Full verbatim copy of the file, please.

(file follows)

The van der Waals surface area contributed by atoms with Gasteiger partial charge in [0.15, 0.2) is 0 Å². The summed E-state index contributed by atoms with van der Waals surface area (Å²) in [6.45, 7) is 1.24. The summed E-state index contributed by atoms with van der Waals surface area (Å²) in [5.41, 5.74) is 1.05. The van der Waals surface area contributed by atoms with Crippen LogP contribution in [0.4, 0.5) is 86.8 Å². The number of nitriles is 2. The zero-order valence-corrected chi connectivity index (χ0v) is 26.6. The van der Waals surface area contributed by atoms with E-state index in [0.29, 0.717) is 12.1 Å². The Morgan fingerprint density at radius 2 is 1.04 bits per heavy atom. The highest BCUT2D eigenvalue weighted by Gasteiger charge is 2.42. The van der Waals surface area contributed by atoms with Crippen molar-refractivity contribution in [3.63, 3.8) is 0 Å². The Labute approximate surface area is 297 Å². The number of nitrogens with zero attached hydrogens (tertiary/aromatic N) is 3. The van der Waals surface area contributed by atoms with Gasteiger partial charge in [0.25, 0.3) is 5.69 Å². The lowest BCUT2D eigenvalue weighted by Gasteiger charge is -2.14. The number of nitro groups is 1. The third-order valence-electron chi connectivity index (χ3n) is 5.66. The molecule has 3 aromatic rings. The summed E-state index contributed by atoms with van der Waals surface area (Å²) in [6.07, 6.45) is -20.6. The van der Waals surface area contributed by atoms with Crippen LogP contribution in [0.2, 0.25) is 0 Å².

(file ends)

The van der Waals surface area contributed by atoms with Gasteiger partial charge in [0.15, 0.2) is 0 Å². The summed E-state index contributed by atoms with van der Waals surface area (Å²) in [6.45, 7) is 1.24. The summed E-state index contributed by atoms with van der Waals surface area (Å²) in [5.41, 5.74) is 1.05. The van der Waals surface area contributed by atoms with Crippen LogP contribution in [0.4, 0.5) is 86.8 Å². The number of nitriles is 2. The zero-order valence-corrected chi connectivity index (χ0v) is 26.6. The van der Waals surface area contributed by atoms with E-state index in [0.29, 0.717) is 12.1 Å². The Morgan fingerprint density at radius 2 is 1.04 bits per heavy atom. The highest BCUT2D eigenvalue weighted by Gasteiger charge is 2.42. The van der Waals surface area contributed by atoms with Crippen molar-refractivity contribution in [3.63, 3.8) is 0 Å². The Labute approximate surface area is 297 Å². The number of nitrogens with zero attached hydrogens (tertiary/aromatic N) is 3. The van der Waals surface area contributed by atoms with Gasteiger partial charge in [0.25, 0.3) is 5.69 Å². The lowest BCUT2D eigenvalue weighted by Gasteiger charge is -2.14. The number of nitro groups is 1. The third-order valence-electron chi connectivity index (χ3n) is 5.66. The molecule has 3 aromatic rings. The summed E-state index contributed by atoms with van der Waals surface area (Å²) in [6.07, 6.45) is -20.6. The van der Waals surface area contributed by atoms with Crippen LogP contribution in [0.2, 0.25) is 0 Å².